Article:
In a bid to explain why the call to surrender was issued to all Muslims in Gorazde, not just the enemy soldiers, in June 1993, VRS officer Spiro Pereula blamed it on an ‘ignorant typist’ who made a mistake as they typed the document. The document bore his signature because of the urgency of the situation, typical for war

Spiro Pereula, defence witness at Rako Mladic trialSpiro Pereula, defence witness at Rako Mladic trial

Spiro Pereula, an officer in the Bosnian Serb army, appeared as Ratko Mladic’s defense witness. In his military career Pereula held various posts. Before the war, he served in the BH Territorial Defense. After the war began, the witness was appointed security officer in the VRS Main Staff and later worked in the RS Defense Ministry. In his statement to Mladic’s defense, Pereula said that inter-ethnic tensions in BH escalated after the 1990 multi-party elections. In April 1992, the witness left Sarajevo and first joined the JNA and then the Serb Territorial Defense in Dobrinja. Pereula’s brother remained in Sarajevo. Sometime afterwards, the witness’s brother was arrested and tortured in the basement of the Sunce coffee bar. Pereula claimed that there was a prison camp for Serbs in the bar.

While he worked in the Main Staff the witness had an opportunity to get to know Mladic’s character and actions. Pereula had nothing but praise for Mladic. The witness stressed that Mladic was a ‘capable officer’ and his ‘humanism, fairness, discipline and work ethic’ were exceptional. Mladic ordered all his superior officers to act professionally in combat and to treat prisoners in line with international conventions, the witness said.

After the summary of the witness’s statement was read out in court, the defense lawyers did not have any additional questions for Pereula. The witness was handed over to the prosecution for cross-examination. The prosecutor reminded the witness that during the war he was a member of the Republika Srpska Government’s Commission for Exchange. The documents the prosecutor presented show that civilians were detained in Serb prisoner centers – such as the Kula prison in Sarajevo. According to those documents, some detainees died in the prison.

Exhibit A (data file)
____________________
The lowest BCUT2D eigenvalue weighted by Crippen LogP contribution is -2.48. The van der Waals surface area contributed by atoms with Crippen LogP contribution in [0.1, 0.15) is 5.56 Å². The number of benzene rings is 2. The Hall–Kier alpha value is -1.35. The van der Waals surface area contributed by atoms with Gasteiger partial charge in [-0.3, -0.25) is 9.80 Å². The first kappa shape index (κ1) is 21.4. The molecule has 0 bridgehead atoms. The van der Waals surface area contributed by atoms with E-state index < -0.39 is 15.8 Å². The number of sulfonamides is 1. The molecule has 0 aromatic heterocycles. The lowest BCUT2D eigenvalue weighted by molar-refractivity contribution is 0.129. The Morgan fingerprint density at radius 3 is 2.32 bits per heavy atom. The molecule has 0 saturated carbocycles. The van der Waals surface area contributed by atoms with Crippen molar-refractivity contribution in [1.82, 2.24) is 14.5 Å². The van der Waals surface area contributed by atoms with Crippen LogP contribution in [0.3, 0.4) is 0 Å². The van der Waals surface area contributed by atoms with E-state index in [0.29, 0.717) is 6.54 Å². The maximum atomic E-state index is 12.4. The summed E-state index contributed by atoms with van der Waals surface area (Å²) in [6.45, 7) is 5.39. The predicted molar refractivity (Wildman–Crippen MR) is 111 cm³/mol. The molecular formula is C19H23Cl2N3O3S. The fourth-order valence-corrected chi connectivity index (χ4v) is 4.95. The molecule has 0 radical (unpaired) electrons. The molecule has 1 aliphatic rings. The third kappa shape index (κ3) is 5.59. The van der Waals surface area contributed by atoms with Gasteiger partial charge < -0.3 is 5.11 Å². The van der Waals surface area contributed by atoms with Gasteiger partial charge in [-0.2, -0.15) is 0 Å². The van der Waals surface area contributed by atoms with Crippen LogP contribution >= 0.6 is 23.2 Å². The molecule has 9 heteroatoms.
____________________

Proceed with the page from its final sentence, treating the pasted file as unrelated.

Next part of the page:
The witness said that as a soldier he was sidelined in the Commission. As far as he could remember, Pereula didn’t attend any meetings and no one was exchanged during his tenure. Pereula didn’t receive any information at all and didn’t convey any to anybody else. In other words, Pereula was a member of the Commission ‘for no reason’, as the presiding judge put it.

Stressing that Mladic’s army targeted civilians, the prosecutor showed an order issued by the witness, who was at the Drina Corps forward command post in Cajnice, in June 1993. The troops were instructed to call on ‘the Gorazde Muslims’ to surrender to the Serb army. The call was to be made using megaphones from armored vehicles and broadcast by Serb radio stations. After surrendering, they would be granted permission to ‘go wherever they want’.

The prosecutor noted that the call ‘seems not to make any difference’ between civilians and soldiers. In other words, everyone was urged to leave Gorazde, the prosecutor explained. According to the prosecutor, the objective of the exercise was to expel Muslims from the town. The witness begged to differ. When the witness was putting together the document, he specified that the enemy soldiers were to be called to surrender. However, due to a ‘mistake made by an ignorant typist’, his words were not recorded correctly and all Muslims were urged to surrender. Pereula said that the document bore his signature because of the urgency of the situation, typical for war.

At the beginning of hearing it was announced that the prosecution team would be reinforced by a new member, who is an old hand. Alan Tieger has completed his work in the case against Radovan Karadzic and is now free to focus on Mladic.